Pope's visit 2018: Thousands gather for World Meeting of Families event
Primate of All Ireland Eamon Martin replaces US cardinal for keynote
Attendees at the World Meeting of Families listening to Pope Francis speaking via video in the RDS Dublin on Tuesday night. Photograph: John McElroy
Thousands of people are expected to attend the World Meeting of Familes which starts in Dublin on Wednesday and culminates in an open-air mass celebrated by Pope Francis in the Phoenix Park on Sunday.
The event will hear from a variety of speakers on issues such as family, homelessness, migrants and refugees, safety in the digital age and marriage.
Primate of All Ireland and Archbishop of Armagh, Eamon Martin is delivering the keynote address at 2.30pm. The theme of his talk is “The Welfare of the Family is Decisive for the Future of the World”. Archbishop Martin replaces Archbishop of Washington Cardinal Donald Weurl who withdrew from his scheduled appearance.
He had been heavily criticised for his handling of child sexual abuse allegations in the Pennsylvania grand jury report. Cardinal Wuerl was bishop of Pittsburgh, Pennsylvania, from 1988 to 2006. The report of the grand jury, which was published last week, found “wholesale institutional failure that endangered the welfare of children” in Pittsburgh.
A full programme of events at the World Meeting of Families event is available here.
On Tuesday, Archbishop Diarmuid Martin greeted families in the “variety of their expressions” at the opening prayer service of the event.
“There are some who would look at the world meeting as some sort of ideological rally to celebrate a type of family which probably does not exist,” he said, but added that the event was, in fact, much more profound.
“The family is not a remote ideological notion but the place where compassion, kindness, gentleness, patience and forgiveness are learned, practised and are spread,” he said.
Hundreds of people crowded into the RDS auditorium for the service that officially began the six-day event.
Opening ceremonies took place simultaneously across the 26 dioceses in Ireland with the lead event in Dublin.
Archbishop Martin reflected briefly on the nature of families and how they had changed over the years, with different opportunities and challenges in the modern world.
Power of love
He spoke of the importance of the power of love to restore the church and society. “We commit ourselves to help young people understand what love truly means,” he said.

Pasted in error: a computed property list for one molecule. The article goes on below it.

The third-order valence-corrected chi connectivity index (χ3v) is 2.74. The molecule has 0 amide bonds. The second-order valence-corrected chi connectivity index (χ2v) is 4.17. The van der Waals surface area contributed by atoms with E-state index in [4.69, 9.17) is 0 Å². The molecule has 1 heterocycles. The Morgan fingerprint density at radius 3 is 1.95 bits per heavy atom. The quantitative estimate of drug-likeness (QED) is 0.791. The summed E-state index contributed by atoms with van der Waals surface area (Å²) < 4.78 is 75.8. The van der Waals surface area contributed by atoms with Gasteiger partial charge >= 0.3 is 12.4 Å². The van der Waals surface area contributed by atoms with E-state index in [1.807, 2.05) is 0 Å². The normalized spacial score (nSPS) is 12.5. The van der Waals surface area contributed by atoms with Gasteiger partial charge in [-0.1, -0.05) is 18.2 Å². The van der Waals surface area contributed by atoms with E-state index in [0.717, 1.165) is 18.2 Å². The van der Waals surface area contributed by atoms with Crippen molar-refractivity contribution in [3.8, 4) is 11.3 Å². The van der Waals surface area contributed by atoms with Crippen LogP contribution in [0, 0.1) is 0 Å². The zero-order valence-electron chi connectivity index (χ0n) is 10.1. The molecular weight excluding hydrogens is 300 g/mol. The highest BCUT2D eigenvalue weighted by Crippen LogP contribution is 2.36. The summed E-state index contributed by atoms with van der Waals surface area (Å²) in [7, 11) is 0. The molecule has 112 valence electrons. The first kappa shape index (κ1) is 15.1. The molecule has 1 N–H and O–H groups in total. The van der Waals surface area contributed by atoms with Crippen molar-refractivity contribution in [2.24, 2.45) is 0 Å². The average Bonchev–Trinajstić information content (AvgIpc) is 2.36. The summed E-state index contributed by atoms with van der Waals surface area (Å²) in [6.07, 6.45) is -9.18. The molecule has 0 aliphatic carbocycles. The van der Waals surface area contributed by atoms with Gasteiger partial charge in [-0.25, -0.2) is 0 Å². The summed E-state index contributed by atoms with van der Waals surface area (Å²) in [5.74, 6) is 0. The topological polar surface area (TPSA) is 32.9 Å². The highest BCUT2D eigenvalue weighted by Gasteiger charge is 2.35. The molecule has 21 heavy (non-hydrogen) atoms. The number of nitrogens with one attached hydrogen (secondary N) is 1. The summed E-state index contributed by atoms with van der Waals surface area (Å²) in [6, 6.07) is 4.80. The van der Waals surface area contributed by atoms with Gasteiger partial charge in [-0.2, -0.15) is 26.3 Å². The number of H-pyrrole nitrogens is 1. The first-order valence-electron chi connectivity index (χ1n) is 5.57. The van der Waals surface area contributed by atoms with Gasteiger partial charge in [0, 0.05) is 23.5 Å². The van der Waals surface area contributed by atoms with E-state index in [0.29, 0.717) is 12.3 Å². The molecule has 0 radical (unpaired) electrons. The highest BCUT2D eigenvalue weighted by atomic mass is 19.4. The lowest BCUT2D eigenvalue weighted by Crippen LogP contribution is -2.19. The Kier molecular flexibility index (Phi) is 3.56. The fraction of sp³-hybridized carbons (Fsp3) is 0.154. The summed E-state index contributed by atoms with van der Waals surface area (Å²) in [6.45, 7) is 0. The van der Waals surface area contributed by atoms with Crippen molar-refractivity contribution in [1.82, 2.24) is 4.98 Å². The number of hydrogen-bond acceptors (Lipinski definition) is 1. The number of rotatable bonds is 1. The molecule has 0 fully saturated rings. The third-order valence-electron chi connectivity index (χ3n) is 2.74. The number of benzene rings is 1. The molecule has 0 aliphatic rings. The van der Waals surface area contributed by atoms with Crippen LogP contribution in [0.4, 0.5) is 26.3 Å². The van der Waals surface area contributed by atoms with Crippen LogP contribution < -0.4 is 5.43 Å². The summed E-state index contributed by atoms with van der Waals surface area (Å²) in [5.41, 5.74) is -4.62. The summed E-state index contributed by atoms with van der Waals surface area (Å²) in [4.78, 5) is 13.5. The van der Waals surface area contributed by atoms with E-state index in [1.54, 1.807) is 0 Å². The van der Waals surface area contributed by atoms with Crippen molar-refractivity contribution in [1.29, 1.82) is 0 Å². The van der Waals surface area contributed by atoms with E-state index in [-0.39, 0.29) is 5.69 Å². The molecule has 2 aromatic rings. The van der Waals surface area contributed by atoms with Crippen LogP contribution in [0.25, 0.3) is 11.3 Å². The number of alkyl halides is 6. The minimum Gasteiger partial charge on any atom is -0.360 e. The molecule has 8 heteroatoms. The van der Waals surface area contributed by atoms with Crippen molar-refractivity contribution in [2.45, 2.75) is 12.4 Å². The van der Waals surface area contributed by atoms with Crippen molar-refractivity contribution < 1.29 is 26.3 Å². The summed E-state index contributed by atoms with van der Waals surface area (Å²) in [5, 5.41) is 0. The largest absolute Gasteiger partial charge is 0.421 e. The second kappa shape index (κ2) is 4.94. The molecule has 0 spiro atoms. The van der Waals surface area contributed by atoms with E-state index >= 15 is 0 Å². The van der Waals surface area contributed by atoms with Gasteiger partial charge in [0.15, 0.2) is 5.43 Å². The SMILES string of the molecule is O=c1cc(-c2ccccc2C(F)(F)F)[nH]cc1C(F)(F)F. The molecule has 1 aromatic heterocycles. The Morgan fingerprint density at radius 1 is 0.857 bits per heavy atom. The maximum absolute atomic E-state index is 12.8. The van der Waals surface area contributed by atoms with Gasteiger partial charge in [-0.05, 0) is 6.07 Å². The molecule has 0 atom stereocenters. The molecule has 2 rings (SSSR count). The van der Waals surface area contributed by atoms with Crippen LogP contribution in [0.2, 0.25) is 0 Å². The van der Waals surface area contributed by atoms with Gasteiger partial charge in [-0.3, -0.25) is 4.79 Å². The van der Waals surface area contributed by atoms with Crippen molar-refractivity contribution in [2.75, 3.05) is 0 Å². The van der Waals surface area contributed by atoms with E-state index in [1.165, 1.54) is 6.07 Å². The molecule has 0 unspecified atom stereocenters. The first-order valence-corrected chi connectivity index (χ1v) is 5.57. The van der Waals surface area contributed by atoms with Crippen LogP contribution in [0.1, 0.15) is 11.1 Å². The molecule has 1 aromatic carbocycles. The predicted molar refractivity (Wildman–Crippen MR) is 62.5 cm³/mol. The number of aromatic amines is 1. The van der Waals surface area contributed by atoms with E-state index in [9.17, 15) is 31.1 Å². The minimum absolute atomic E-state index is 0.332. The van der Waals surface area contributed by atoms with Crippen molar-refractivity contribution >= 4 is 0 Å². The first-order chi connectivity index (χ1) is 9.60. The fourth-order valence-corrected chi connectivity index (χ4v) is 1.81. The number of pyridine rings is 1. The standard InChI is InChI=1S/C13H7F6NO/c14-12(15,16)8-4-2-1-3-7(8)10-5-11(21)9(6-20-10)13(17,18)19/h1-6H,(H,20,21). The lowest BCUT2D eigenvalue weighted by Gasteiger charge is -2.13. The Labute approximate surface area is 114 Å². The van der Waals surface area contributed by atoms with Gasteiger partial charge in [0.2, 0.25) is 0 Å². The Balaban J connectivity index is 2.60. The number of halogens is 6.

“And we pray for those who have never experienced such love or for whom such love was stolen through abuse or neglect.”
Outside the auditorium, organisers were putting the final touches to preparations for the coming days’ events. Stall holders were setting up as members of the public and clergy ambled about the grounds. Tents lined the venue with signs pointing to everything from designated prayer space to a teen global village.
The crowds streaming into the opening service were a mixture of nationalities and profiles – clergy and older members of the church walked alongside young families pushing prams.
“It’s just wonderful to see this kind of expression of faith; to see all of these people arriving,” said Bridin Gilroy from Dublin.
Like many of those arriving, she believes the ongoing scandal has cast a shadow over proceedings but does not shy away from addressing it.
“Particularly this week with the unfortunate events announced in America which has been terrible,” she said.
Frank McKevitt from Cork too was enthusiastic by the volume of people attending.
“We think Ireland is the epicentre of the Catholic world but we are just a tiny speck,” he said, of the event.
While there was an “avalanche” of negative media in the run-up, he believes the pope is doing his best to address the controversies that continue to grip his church.
“He will appoint people of a like mind and it will take a slow progression. If he is there for another five years, I think we will have a different church,” he said.
Isaac Withers, a young Catholic due to speak at an event on issues affecting his generation of church-goers, acknowledged there was a challenge to attracting new members.
“It’s big. I think when you look at statistics from the States, a lot of people who leave and have left in university, it’s usually because they disagree with something or they aren’t spiritually fulfilled,” he said. “And [those things] are not impossible things for the church to speak to.”